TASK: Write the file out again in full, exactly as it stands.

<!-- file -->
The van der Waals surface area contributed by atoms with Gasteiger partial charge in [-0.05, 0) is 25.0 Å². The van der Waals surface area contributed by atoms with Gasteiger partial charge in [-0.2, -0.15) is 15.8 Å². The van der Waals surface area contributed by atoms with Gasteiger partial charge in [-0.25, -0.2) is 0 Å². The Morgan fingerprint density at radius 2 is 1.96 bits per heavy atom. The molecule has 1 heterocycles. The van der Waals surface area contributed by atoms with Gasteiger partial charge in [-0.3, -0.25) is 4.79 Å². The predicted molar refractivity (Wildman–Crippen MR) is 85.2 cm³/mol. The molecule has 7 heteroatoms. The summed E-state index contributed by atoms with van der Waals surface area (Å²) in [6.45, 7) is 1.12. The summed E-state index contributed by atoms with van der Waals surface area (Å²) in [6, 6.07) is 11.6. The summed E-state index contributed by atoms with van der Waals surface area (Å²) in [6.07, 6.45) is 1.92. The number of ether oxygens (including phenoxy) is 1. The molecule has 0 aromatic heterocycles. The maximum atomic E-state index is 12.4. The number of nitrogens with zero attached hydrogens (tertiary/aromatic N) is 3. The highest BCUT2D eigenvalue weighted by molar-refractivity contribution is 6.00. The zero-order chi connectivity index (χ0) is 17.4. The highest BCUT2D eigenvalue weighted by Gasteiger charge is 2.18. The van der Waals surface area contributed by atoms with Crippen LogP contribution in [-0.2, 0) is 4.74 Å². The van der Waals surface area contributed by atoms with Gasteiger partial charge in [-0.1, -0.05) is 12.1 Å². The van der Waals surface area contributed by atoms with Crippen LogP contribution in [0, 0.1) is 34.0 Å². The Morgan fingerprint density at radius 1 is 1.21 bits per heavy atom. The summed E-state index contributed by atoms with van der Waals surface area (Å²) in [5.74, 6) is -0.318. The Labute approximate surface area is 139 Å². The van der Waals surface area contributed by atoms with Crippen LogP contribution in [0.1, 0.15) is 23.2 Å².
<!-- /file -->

The van der Waals surface area contributed by atoms with Gasteiger partial charge in [-0.05, 0) is 25.0 Å². The van der Waals surface area contributed by atoms with Gasteiger partial charge in [-0.2, -0.15) is 15.8 Å². The van der Waals surface area contributed by atoms with Gasteiger partial charge in [-0.25, -0.2) is 0 Å². The Morgan fingerprint density at radius 2 is 1.96 bits per heavy atom. The molecule has 1 heterocycles. The van der Waals surface area contributed by atoms with Gasteiger partial charge in [-0.3, -0.25) is 4.79 Å². The predicted molar refractivity (Wildman–Crippen MR) is 85.2 cm³/mol. The molecule has 7 heteroatoms. The summed E-state index contributed by atoms with van der Waals surface area (Å²) in [6.45, 7) is 1.12. The summed E-state index contributed by atoms with van der Waals surface area (Å²) in [6, 6.07) is 11.6. The summed E-state index contributed by atoms with van der Waals surface area (Å²) in [6.07, 6.45) is 1.92. The number of ether oxygens (including phenoxy) is 1. The molecule has 0 aromatic heterocycles. The maximum atomic E-state index is 12.4. The number of nitrogens with zero attached hydrogens (tertiary/aromatic N) is 3. The highest BCUT2D eigenvalue weighted by molar-refractivity contribution is 6.00. The zero-order chi connectivity index (χ0) is 17.4. The highest BCUT2D eigenvalue weighted by Gasteiger charge is 2.18. The van der Waals surface area contributed by atoms with Crippen LogP contribution in [-0.2, 0) is 4.74 Å². The van der Waals surface area contributed by atoms with Gasteiger partial charge in [-0.1, -0.05) is 12.1 Å². The van der Waals surface area contributed by atoms with Crippen LogP contribution in [0, 0.1) is 34.0 Å². The Morgan fingerprint density at radius 1 is 1.21 bits per heavy atom. The summed E-state index contributed by atoms with van der Waals surface area (Å²) in [5.74, 6) is -0.318. The Labute approximate surface area is 139 Å². The van der Waals surface area contributed by atoms with Crippen LogP contribution in [0.1, 0.15) is 23.2 Å².